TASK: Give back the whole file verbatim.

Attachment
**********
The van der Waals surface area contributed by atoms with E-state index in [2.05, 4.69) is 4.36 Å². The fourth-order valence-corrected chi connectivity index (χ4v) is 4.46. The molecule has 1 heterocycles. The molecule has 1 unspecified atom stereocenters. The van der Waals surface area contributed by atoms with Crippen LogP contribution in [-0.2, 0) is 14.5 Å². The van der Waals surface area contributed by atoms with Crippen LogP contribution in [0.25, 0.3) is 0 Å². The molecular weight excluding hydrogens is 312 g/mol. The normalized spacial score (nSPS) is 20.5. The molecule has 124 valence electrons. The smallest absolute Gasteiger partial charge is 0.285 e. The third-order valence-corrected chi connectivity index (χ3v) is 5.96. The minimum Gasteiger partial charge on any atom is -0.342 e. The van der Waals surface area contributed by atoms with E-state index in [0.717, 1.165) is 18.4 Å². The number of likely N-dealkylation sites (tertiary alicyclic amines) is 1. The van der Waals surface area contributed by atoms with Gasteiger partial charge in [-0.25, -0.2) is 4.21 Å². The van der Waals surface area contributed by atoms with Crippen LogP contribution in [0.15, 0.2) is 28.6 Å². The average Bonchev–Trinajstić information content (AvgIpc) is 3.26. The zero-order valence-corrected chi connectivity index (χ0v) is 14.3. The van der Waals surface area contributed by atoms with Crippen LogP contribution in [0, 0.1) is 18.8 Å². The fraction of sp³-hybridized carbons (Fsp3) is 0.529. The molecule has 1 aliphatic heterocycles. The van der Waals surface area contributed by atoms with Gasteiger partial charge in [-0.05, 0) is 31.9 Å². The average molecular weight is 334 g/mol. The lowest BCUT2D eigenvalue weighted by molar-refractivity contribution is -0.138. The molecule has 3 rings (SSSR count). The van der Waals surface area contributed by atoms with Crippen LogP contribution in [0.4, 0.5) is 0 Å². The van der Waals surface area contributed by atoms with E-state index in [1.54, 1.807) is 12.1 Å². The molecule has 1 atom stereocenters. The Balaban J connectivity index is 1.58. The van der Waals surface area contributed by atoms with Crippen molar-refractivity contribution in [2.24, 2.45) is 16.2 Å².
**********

The van der Waals surface area contributed by atoms with E-state index in [2.05, 4.69) is 4.36 Å². The fourth-order valence-corrected chi connectivity index (χ4v) is 4.46. The molecule has 1 heterocycles. The molecule has 1 unspecified atom stereocenters. The van der Waals surface area contributed by atoms with Crippen LogP contribution in [-0.2, 0) is 14.5 Å². The van der Waals surface area contributed by atoms with Crippen LogP contribution in [0.25, 0.3) is 0 Å². The molecular weight excluding hydrogens is 312 g/mol. The normalized spacial score (nSPS) is 20.5. The molecule has 124 valence electrons. The smallest absolute Gasteiger partial charge is 0.285 e. The third-order valence-corrected chi connectivity index (χ3v) is 5.96. The minimum Gasteiger partial charge on any atom is -0.342 e. The van der Waals surface area contributed by atoms with E-state index in [0.717, 1.165) is 18.4 Å². The number of likely N-dealkylation sites (tertiary alicyclic amines) is 1. The van der Waals surface area contributed by atoms with Gasteiger partial charge in [-0.25, -0.2) is 4.21 Å². The van der Waals surface area contributed by atoms with Crippen LogP contribution in [0.15, 0.2) is 28.6 Å². The average Bonchev–Trinajstić information content (AvgIpc) is 3.26. The zero-order valence-corrected chi connectivity index (χ0v) is 14.3. The van der Waals surface area contributed by atoms with Crippen LogP contribution in [0, 0.1) is 18.8 Å². The fraction of sp³-hybridized carbons (Fsp3) is 0.529. The molecule has 1 aliphatic heterocycles. The van der Waals surface area contributed by atoms with Gasteiger partial charge in [-0.05, 0) is 31.9 Å². The average molecular weight is 334 g/mol. The lowest BCUT2D eigenvalue weighted by molar-refractivity contribution is -0.138. The molecule has 3 rings (SSSR count). The van der Waals surface area contributed by atoms with Crippen LogP contribution in [0.4, 0.5) is 0 Å². The van der Waals surface area contributed by atoms with E-state index in [1.54, 1.807) is 12.1 Å². The molecule has 1 atom stereocenters. The Balaban J connectivity index is 1.58. The van der Waals surface area contributed by atoms with Crippen molar-refractivity contribution in [2.24, 2.45) is 16.2 Å².